On March 12, 2020, according to a Press release of Ministry of Finance, the National Tax Council [NTC] was established and its terms of reference (ToRs) approved. According to a Press report, “The harmonisation of GST is part of the World Bank’s budgetary support loan of US$750 to US$900 million”. It is mentioned in the report that as “suggested by International Monetary Fund (IMF), the centre and provinces have finally agreed to establish NTC “to resolve all tax-related issues, especially for the harmonisation of general sales tax (GST) across the country”. It confirms that our governments do nothing unless lenders/donors force them to do. It was decided that NTC would have technical level representations from the federation and federating units to resolve tax-related issues without amending the constitution.

The NTC has an executive committee, comprising federal finance secretary, Chairman of FBR, provincial finance secretaries and heads of the provincial revenue authorities, namely, Punjab Revenue Authority (PRA), Sindh Revenue Board (SRB), Khyber Pakhtunkhwa Revenue Authority (KPRA) and Balochistan Revenue Authority (BRA). 

The executive committee of NTC, despite repeated requests by this scribe in various articles and books mentioned above, has failed to recommend the establishment of NTA to Monitoring Committee of the National Finance Commission (NFC). It could have been done by amending the Federal Board of Revenue Act, 2007 and passing of resolutions by all the provincial assemblies under Article 144 of the Constitution. Now it is not possible unless all the provincial assemblies come into existence after general elections on February 8, 2024.   

The NTC should seriously consider the models of Swedish revenue authority [Skatteverket] and Canadian Revenue Authority (CRA) that not only collect taxes at all tiers of government but also extend benefits like social security, food stamps, universal pension and income support etc. The linkage of database of various bodies with NTA (complete digitisation) can be a great step towards an e-government model for the country that is presently non-existent

The complete roadmap for achieving this goal is discussed in Time up for fiscal integration—I, Business Recorder, December 21, 2018, Time up for fiscal integration—II, Business Recorder, December 23, 2018, Overcoming fragmented tax system, Business Recorder, October 19, 2018, Doing business under scattered taxation, Business Recorder, September 7, 2018 and Case for All-Pakistan Unified Tax Service: PTI & innovative tax reforms, Business Recorder, August 31, 2018. 

In the federal budget 2024 by a new elected government, the policymakers and legislature need to restructure the tax system to tap the real tax potential at national level and at the same time provide quality social services to the citizens, drastically cut wasteful expenditures, get rid of mess in energy sector and stop further bleeding of public funds on loss-bearing state owned enterprises (SOEs). The real dilemma of Pakistan is outdated, colonial-style administrative and judicial structures, elitism, cronyism, greed and corruption on the part of predatory elites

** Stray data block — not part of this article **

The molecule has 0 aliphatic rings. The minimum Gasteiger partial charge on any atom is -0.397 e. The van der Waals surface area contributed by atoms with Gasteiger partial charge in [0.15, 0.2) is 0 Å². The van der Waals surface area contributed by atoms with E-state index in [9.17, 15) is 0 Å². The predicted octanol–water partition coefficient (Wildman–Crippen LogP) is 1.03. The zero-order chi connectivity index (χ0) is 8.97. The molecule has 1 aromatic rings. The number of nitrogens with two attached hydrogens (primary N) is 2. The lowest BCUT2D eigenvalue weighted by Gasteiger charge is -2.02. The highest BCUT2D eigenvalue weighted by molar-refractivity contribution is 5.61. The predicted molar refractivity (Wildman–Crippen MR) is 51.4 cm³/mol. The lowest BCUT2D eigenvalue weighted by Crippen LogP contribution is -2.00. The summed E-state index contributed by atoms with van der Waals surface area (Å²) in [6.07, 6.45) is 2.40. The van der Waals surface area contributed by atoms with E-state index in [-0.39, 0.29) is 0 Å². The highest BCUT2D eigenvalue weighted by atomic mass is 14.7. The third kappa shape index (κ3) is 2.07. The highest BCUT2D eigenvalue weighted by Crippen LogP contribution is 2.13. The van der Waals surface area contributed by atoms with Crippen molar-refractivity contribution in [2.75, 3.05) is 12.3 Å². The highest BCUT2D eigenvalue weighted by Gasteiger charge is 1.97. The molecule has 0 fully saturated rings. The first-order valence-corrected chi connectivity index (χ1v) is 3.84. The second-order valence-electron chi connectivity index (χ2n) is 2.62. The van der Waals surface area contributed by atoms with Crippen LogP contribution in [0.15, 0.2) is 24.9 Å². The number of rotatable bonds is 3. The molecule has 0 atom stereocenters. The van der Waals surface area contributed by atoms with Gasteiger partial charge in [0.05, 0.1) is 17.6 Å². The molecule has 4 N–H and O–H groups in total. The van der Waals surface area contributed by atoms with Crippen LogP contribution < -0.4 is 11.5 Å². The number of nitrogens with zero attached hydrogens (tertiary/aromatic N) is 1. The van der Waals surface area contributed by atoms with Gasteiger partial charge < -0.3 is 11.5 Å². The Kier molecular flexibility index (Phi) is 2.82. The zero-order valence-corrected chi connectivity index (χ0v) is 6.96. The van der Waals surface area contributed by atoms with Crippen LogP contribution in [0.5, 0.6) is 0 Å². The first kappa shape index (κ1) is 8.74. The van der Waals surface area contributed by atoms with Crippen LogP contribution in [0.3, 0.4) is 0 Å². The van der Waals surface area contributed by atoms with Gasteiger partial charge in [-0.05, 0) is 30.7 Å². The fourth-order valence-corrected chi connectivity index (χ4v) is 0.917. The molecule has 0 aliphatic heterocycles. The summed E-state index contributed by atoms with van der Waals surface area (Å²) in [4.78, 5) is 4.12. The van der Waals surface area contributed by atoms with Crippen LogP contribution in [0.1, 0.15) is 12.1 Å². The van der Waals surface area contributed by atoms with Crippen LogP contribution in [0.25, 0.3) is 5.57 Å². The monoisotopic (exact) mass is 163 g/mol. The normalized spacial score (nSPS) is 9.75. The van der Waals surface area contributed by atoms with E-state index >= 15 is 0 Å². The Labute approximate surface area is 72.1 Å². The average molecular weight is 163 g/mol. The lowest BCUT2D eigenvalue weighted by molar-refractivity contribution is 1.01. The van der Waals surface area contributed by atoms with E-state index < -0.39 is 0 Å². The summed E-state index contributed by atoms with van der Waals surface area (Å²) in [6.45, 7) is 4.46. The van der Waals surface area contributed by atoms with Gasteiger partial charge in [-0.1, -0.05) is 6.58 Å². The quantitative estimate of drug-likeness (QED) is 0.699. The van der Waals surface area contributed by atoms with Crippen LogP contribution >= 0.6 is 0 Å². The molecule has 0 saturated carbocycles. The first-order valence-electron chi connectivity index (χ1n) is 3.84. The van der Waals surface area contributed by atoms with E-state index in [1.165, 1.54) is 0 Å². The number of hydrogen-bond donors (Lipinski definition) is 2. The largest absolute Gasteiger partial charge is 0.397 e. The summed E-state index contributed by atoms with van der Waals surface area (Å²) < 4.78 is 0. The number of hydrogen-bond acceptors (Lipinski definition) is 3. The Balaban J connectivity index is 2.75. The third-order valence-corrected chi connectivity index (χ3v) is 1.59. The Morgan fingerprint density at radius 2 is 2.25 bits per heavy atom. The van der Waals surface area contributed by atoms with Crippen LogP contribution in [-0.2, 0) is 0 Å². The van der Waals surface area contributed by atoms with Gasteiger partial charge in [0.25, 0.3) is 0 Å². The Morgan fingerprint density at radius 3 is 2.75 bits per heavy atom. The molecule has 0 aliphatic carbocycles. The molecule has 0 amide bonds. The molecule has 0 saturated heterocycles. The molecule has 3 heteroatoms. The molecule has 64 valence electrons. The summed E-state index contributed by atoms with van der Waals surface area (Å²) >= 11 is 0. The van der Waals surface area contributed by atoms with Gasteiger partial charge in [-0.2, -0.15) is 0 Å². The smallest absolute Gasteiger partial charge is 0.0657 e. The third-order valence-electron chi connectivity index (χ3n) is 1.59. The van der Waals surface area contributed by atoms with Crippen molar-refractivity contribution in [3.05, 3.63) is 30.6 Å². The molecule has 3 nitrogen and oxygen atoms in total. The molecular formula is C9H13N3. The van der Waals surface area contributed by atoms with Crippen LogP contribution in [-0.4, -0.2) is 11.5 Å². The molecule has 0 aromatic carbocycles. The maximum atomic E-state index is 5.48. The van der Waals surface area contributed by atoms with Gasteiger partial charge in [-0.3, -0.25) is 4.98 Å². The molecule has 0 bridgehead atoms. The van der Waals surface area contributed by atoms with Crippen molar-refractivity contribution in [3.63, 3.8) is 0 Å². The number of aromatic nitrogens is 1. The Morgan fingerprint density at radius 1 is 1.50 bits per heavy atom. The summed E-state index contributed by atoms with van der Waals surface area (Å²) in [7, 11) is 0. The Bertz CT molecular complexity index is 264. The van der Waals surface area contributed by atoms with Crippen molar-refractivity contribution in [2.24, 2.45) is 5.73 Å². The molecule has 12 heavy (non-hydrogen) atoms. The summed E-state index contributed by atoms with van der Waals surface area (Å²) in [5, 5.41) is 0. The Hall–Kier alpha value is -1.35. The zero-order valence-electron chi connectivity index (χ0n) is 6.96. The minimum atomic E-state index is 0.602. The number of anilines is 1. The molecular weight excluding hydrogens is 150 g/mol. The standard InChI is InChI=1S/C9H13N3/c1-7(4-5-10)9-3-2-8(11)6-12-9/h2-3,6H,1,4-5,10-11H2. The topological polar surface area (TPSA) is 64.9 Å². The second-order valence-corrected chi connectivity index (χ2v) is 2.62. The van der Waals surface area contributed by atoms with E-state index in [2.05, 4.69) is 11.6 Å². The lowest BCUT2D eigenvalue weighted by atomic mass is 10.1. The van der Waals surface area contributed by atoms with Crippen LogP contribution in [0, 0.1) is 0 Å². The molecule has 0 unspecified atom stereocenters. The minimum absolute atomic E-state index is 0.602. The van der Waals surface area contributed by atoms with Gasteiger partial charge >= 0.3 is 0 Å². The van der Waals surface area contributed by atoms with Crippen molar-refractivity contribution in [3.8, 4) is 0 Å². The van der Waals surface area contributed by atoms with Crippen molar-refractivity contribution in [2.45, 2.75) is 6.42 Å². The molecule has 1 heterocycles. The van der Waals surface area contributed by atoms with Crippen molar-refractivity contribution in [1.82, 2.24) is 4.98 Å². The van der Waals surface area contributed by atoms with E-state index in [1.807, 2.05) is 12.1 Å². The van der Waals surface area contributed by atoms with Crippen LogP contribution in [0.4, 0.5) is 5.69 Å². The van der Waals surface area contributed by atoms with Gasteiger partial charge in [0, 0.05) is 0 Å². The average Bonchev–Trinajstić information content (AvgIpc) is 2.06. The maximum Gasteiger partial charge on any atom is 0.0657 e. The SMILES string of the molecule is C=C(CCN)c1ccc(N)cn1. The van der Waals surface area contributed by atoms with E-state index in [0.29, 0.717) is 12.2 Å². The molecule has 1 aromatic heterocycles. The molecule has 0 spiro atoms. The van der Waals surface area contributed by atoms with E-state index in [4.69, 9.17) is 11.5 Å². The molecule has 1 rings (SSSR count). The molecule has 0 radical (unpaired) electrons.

Dr. Ikramul Haq
Dr. Ikramul Haqhttp://www.thescoop.pk
Dr. Ikramul Haq, Advocate Supreme Court, specialises in constitutional, corporate, media and cyber laws, ML/CFT, IT, intellectual property, arbitration and international taxation. He holds LLD in tax laws with specialisation in transfer pricing. He was full-time journalist from 1979 to 1984 with Viewpoint and Dawn. He served in the Civil Services of Pakistan from 1984 to 1996. He established Huzaima & Ikram in 1996 and is presently its chief partner as well as partner in Huzaima Ikram & Ijaz. He studied journalism, English literature and law. He is Chief Editor of Taxation. He is country editor and correspondent of International Bureau of Fiscal Documentation (IBFD) and member of International Fiscal Association (IFA). He is Visiting Faculty at Lahore University of Management Sciences (LUMS) and member of Advisory Board and Visiting Senior Fellow of Pakistan Institute of Development Economics (PIDE). He has co authored with Huzaima Bukhari many books that include Tax Reforms in Pakistan: Historic & Critical Review, Towards Flat, Low-rate, Broad and Predictable Taxes (revised & Expanded Edition, Pakistan: Enigma of Taxation, Towards Flat, Low-rate, Broad and Predictable Taxes (revised/enlarged edition of December 2020), Law & Practice of Income Tax, Law , Practice of Sales Tax, Law and Practice of Corporate Law, Law & Practice of Federal Excise, Law & Practice of Sales Tax on Services, Federal Tax Laws of Pakistan, Provincial Tax Laws, Practical Handbook of Income Tax, Tax Laws of Pakistan, Principles of Income Tax with Glossary and Master Tax Guide, Income Tax Digest 1886-2011 (with judicial analysis). The recent publication, coauthored with Abdul Rauf Shakoori and Huzaima Bukhari is Pakistan Tackling FATF: Challenges & Solutions available at: https://www.amazon.com/dp/B08RXH8W46 and https://aacp.com.pk/product/pakistan-tackling-fatf-challenges-solutions/ He is author of Commentary on Avoidance of Double Taxation Agreements, Pakistan: From Hash to Heroin, its sequel Pakistan: Drug-trap to Debt-trap and Practical Handbook of Income Tax. Two books of poetry are Phull Kikkaran De (Punjabi poetry 2023) and Nai Ufaq (Urdu 1979 with Siraj Munir and Shahid Jamal). He regularly writes columns for many Pakistani newspapers and international journals and has contributed over 2500 articles on a variety of issues of public interest, printed in various journals, magazines and newspapers at home and abroad. X: (formerly Twitter): DrIkramulHaq